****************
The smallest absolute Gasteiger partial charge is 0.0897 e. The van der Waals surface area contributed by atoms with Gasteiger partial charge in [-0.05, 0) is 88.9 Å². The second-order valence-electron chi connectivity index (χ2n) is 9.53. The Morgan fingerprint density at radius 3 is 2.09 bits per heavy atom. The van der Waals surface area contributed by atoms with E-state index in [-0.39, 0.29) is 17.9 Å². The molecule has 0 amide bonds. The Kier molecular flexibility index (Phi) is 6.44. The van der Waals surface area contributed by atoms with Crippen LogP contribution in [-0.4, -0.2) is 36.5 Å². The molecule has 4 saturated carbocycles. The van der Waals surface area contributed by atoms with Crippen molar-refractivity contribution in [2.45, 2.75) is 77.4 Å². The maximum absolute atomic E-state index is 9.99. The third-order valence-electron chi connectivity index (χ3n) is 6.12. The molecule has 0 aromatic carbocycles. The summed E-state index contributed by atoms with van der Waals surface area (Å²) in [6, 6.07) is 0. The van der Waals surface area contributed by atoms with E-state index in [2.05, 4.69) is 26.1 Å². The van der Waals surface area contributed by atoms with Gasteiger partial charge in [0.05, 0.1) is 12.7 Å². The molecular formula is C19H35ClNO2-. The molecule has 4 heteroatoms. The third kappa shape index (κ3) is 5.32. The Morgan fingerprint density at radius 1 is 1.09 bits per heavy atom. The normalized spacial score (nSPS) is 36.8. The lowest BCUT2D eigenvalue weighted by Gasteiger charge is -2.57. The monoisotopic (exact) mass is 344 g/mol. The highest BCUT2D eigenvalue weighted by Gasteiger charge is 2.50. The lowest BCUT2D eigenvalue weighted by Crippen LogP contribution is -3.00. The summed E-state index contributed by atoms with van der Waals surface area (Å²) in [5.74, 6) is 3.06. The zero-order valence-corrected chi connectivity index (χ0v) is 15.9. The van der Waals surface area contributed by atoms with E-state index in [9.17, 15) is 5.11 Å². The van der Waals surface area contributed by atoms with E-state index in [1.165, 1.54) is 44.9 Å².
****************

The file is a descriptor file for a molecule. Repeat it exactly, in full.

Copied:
The smallest absolute Gasteiger partial charge is 0.0897 e. The van der Waals surface area contributed by atoms with Gasteiger partial charge in [-0.05, 0) is 88.9 Å². The second-order valence-electron chi connectivity index (χ2n) is 9.53. The Morgan fingerprint density at radius 3 is 2.09 bits per heavy atom. The van der Waals surface area contributed by atoms with E-state index in [-0.39, 0.29) is 17.9 Å². The molecule has 0 amide bonds. The Kier molecular flexibility index (Phi) is 6.44. The van der Waals surface area contributed by atoms with Crippen LogP contribution in [-0.4, -0.2) is 36.5 Å². The molecule has 4 saturated carbocycles. The van der Waals surface area contributed by atoms with Crippen molar-refractivity contribution in [2.45, 2.75) is 77.4 Å². The maximum absolute atomic E-state index is 9.99. The third-order valence-electron chi connectivity index (χ3n) is 6.12. The molecule has 0 aromatic carbocycles. The summed E-state index contributed by atoms with van der Waals surface area (Å²) in [6, 6.07) is 0. The van der Waals surface area contributed by atoms with E-state index in [2.05, 4.69) is 26.1 Å². The van der Waals surface area contributed by atoms with Gasteiger partial charge in [0.05, 0.1) is 12.7 Å². The molecular formula is C19H35ClNO2-. The molecule has 4 heteroatoms. The third kappa shape index (κ3) is 5.32. The Morgan fingerprint density at radius 1 is 1.09 bits per heavy atom. The normalized spacial score (nSPS) is 36.8. The lowest BCUT2D eigenvalue weighted by Gasteiger charge is -2.57. The monoisotopic (exact) mass is 344 g/mol. The highest BCUT2D eigenvalue weighted by Gasteiger charge is 2.50. The lowest BCUT2D eigenvalue weighted by Crippen LogP contribution is -3.00. The summed E-state index contributed by atoms with van der Waals surface area (Å²) in [5.74, 6) is 3.06. The zero-order valence-corrected chi connectivity index (χ0v) is 15.9. The van der Waals surface area contributed by atoms with E-state index in [9.17, 15) is 5.11 Å². The van der Waals surface area contributed by atoms with E-state index in [1.165, 1.54) is 44.9 Å².